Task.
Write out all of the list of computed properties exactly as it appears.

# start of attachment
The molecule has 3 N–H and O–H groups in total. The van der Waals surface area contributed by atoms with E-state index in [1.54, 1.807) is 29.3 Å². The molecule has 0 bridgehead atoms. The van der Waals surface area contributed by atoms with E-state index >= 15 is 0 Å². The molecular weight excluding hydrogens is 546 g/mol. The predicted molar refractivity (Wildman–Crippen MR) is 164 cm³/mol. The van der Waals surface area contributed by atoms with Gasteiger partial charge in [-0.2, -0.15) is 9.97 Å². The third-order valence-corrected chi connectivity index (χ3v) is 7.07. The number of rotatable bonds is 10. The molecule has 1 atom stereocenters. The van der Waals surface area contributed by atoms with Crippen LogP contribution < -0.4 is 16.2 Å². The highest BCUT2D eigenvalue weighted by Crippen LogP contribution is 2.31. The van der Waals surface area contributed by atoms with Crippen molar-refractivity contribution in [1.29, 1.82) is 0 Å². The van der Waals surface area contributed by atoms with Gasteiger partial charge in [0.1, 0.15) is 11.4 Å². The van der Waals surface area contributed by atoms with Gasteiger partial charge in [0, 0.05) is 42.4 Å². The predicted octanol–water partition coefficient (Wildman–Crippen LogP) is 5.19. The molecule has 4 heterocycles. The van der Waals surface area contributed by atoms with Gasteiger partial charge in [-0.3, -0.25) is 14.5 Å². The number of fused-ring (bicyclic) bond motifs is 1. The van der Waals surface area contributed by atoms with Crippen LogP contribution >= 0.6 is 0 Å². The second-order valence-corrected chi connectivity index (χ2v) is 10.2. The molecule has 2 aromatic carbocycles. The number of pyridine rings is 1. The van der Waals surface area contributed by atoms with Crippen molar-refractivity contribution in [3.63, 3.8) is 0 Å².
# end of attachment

The molecule has 3 N–H and O–H groups in total. The van der Waals surface area contributed by atoms with E-state index in [1.54, 1.807) is 29.3 Å². The molecule has 0 bridgehead atoms. The van der Waals surface area contributed by atoms with E-state index >= 15 is 0 Å². The molecular weight excluding hydrogens is 546 g/mol. The predicted molar refractivity (Wildman–Crippen MR) is 164 cm³/mol. The van der Waals surface area contributed by atoms with Gasteiger partial charge in [-0.2, -0.15) is 9.97 Å². The third-order valence-corrected chi connectivity index (χ3v) is 7.07. The number of rotatable bonds is 10. The molecule has 1 atom stereocenters. The van der Waals surface area contributed by atoms with Crippen LogP contribution < -0.4 is 16.2 Å². The highest BCUT2D eigenvalue weighted by Crippen LogP contribution is 2.31. The van der Waals surface area contributed by atoms with Crippen molar-refractivity contribution in [1.29, 1.82) is 0 Å². The van der Waals surface area contributed by atoms with Gasteiger partial charge in [0.1, 0.15) is 11.4 Å². The van der Waals surface area contributed by atoms with Gasteiger partial charge in [0, 0.05) is 42.4 Å². The predicted octanol–water partition coefficient (Wildman–Crippen LogP) is 5.19. The molecule has 4 heterocycles. The van der Waals surface area contributed by atoms with Gasteiger partial charge in [-0.3, -0.25) is 14.5 Å². The number of fused-ring (bicyclic) bond motifs is 1. The van der Waals surface area contributed by atoms with Crippen LogP contribution >= 0.6 is 0 Å². The second-order valence-corrected chi connectivity index (χ2v) is 10.2. The molecule has 2 aromatic carbocycles. The number of pyridine rings is 1. The van der Waals surface area contributed by atoms with Crippen molar-refractivity contribution in [3.63, 3.8) is 0 Å².